Yuan et al. (2009) proposed a magnetohydrodynamical model for the formation of episodic jets, by analogy of coronal mass ejection (CME) in the Sun. The basic scenario is the following. Closed magnetic field lines continuously emerge out of the accretion flow into the corona. Because of shear and turbulent motion of the accretion flow, the field line is twisted and deformed, resulting in formation of a flux rope in the corona. The flux rope is initially in force balance between magnetic tension and magnetic compression forces. Energy and helicity are accumulated and stored until a threshold is reached. The system then loses its equilibrium and the flux rope is thrust outward by the magnetic compression force in a catastrophic way, which causes an episodic jet. After a magnetic blob is ejected, the magnetic tension is temporarily relaxed. Later magnetic field emergence and distortion restart, and the above delineated process repeats. Within this scenario, no largescale open magnetic field lines are needed.
The repeating process seems likely to me, but whether or not this is the actual engine of GRBs must obviously await further trial.

antoniseb
2012-Nov-07, 05:22 PM
... A model for just such a jet is also provided and seems close to laboratory simulations of jets:

The repeating process seems likely to me, but whether or not this is the actual engine of GRBs must obviously await further trial.

This is pretty far off the thread topic (not criticizing, just informing you... this isn't widely in the press), since GRBs seem to only blast out low-medium energy Gamma Rays. The paper cited, and quite a few others I note (including one today) are about TeV and higher gammas, which GRBs seem not to produce in any quantity.

quotation
2012-Nov-07, 06:31 PM
...are about TeV and higher gammas, which GRBs seem not to produce in any quantity.
Wonder if that could just be a function of their very short lifetime? But just to make sure we're on the same page allow me if you will to briefly outline what little I think I know about VHE (TeV range) Gamma:
Sources: Supernova remnants (SNRs), galactic centers, blazars
Causes: Inverse compton scattering, Synchrotron Self-Compton Scattering, and Pion decay
I haven't really looked very closely yet at SNRs or Pion decay (except that it's thought to be a "byproduct" of quark hadronization during WIMP annihilation?), so was focussed on the galactic centers and blazars, which seem to require a "jetting" mechanism, hence the (personal) digression to a model of possible formation. Obviously there are other sources, and it would be interesting to learn more about them after I get my mind around this GRB model.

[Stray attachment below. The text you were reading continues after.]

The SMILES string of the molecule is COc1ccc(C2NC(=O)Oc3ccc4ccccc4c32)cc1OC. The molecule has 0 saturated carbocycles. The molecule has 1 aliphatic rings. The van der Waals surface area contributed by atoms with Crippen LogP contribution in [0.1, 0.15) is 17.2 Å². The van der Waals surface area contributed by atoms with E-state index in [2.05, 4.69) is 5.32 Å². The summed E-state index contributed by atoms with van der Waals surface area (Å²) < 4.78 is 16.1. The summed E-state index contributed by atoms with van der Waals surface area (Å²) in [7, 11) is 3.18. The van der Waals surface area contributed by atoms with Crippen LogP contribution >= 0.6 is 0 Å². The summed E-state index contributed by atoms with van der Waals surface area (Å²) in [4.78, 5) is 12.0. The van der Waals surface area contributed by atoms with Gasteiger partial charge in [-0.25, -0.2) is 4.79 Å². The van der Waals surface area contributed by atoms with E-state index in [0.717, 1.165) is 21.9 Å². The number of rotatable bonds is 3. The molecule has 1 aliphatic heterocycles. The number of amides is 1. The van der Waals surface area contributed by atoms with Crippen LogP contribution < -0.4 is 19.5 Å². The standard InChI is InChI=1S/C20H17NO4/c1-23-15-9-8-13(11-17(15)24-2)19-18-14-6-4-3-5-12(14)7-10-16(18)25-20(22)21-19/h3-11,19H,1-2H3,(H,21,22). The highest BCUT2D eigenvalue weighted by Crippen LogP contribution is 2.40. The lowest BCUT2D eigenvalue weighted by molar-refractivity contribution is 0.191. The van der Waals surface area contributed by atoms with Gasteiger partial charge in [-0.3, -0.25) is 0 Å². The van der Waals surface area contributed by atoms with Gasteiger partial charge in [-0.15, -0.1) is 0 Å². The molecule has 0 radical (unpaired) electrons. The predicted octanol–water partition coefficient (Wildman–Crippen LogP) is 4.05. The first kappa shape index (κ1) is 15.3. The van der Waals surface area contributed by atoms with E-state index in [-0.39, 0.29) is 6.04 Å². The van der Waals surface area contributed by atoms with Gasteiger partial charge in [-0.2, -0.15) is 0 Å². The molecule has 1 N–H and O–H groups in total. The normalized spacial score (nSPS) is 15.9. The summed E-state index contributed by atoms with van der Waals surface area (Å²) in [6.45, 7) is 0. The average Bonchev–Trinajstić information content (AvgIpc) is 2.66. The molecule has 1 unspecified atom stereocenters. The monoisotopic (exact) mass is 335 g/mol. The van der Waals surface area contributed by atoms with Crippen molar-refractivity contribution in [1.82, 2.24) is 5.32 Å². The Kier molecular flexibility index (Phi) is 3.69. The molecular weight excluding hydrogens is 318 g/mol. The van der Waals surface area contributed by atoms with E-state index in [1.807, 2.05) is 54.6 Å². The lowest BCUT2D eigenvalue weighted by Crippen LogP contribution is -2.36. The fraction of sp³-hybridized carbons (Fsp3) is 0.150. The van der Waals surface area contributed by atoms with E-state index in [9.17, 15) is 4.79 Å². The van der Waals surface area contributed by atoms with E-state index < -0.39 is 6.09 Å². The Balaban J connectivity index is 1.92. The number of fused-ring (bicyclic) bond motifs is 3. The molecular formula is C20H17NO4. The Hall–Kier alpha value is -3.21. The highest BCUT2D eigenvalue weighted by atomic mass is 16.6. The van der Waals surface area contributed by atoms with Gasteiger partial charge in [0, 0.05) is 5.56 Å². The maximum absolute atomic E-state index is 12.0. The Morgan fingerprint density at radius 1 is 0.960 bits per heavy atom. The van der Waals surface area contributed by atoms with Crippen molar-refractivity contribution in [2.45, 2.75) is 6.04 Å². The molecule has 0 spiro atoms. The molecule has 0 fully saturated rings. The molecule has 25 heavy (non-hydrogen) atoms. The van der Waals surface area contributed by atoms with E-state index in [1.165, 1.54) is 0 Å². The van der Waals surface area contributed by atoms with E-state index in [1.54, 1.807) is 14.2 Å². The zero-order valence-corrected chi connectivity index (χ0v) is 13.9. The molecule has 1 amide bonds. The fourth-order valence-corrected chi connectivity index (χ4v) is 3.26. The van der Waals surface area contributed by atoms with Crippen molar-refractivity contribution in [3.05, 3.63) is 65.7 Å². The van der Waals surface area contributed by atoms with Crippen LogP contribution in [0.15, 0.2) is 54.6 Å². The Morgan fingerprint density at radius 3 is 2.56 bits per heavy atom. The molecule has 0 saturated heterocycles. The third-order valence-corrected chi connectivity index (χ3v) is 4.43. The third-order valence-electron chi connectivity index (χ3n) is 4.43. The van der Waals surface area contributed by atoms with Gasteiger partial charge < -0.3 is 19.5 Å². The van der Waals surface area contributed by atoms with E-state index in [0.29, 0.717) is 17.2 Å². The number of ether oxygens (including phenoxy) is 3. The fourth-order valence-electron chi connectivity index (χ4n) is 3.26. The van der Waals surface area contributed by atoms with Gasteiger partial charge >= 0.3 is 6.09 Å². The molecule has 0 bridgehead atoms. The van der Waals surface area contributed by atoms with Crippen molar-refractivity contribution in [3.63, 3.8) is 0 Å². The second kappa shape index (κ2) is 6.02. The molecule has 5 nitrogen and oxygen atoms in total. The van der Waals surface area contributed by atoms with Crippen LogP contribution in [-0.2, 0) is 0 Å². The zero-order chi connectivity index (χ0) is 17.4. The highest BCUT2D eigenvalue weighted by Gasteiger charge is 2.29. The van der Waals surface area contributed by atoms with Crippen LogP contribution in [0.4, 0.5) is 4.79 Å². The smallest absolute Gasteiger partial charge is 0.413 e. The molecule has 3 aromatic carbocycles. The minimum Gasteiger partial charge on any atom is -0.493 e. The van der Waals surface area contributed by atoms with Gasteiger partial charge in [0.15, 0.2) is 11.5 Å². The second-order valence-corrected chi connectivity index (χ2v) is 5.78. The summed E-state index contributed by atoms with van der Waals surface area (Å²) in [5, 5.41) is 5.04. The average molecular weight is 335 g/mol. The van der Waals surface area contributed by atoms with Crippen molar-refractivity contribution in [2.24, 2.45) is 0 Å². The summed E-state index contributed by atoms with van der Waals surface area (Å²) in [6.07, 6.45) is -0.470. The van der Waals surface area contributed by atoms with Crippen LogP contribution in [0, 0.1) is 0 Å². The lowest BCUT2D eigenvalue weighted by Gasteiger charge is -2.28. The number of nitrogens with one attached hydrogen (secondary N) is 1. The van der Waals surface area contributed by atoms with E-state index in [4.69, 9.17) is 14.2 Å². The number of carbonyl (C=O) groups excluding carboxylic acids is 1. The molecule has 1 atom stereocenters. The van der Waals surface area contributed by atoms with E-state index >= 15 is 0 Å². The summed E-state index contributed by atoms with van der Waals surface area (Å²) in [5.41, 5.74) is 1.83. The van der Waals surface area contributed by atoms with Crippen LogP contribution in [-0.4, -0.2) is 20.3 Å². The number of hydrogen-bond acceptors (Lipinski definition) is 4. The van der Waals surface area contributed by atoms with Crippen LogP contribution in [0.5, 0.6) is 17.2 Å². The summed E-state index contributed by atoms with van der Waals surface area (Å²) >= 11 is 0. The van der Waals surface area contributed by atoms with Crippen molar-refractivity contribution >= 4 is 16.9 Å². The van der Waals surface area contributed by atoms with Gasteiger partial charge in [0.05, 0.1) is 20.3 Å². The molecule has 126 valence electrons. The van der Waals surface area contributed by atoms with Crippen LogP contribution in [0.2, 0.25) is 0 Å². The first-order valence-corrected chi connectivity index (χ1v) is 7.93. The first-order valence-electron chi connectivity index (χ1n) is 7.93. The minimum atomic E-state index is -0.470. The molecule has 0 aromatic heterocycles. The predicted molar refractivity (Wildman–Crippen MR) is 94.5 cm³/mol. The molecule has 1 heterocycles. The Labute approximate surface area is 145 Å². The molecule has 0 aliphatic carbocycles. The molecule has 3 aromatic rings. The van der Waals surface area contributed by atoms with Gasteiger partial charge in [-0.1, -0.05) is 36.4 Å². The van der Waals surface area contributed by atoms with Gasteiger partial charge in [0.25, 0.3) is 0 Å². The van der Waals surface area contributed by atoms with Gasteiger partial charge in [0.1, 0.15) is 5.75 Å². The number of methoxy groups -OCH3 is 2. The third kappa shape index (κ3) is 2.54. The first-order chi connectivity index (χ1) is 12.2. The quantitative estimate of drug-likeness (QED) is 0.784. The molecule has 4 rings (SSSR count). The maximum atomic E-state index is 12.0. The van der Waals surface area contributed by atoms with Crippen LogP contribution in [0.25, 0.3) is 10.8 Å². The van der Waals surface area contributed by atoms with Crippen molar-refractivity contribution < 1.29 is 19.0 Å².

antoniseb
2012-Nov-07, 06:50 PM
...
Sources: Supernova remnants (SNRs), galactic centers, blazars
Causes: Inverse compton scattering, Synchrotron Self-Compton Scattering, and Pion decay...
Pion decay is only meaningful if the thing decaying into Pions is already on a relativistic vector in roughly our direction. Pion mass is about 140 millionths of a TeV.
As to SNRs it is possible that large dimension interactions of highly magnetic cores, or other distributed E/M effects could set up large natural accelerators (as yet poorly described) of charged particles... from there, the Inverse Compton, Bremstrahlung, Self-Compton, etc methods could result in converting particle kinetic energy into photons. Galactic Centers and Black Hole jets of any scale are also poorly understood candidates. Something generates these things, and it is probably something massive. magnetic, spinning, turbulent, or otherwise large. Once we are talking about EeV energies, we are also talking about something fairly nearby (under 200 million light years).

quotation
2012-Nov-07, 07:01 PM
Something generates these things, and it is probably something massive. magnetic, spinning, turbulent, or otherwise large.
Hence my seeming preoccupation with magnetic reconnection, or rather Internal Collision-induced MAgnetic Reconnection and Turbulence (ICMART) which is highly efficient at transforming magnetic energy to kinetic energy...

antoniseb
2012-Nov-07, 07:11 PM
Hence my seeming preoccupation with magnetic reconnection, or rather Internal Collision-induced MAgnetic Reconnection and Turbulence (ICMART) which is highly efficient at transforming magnetic energy to kinetic energy...
Sure, no problem. I'm pretty cautious about anything that sounds like wacky-electric-universe stuff, but some aspects of the universe are heavily influenced by E&M, and there's little doubt that this is one of them.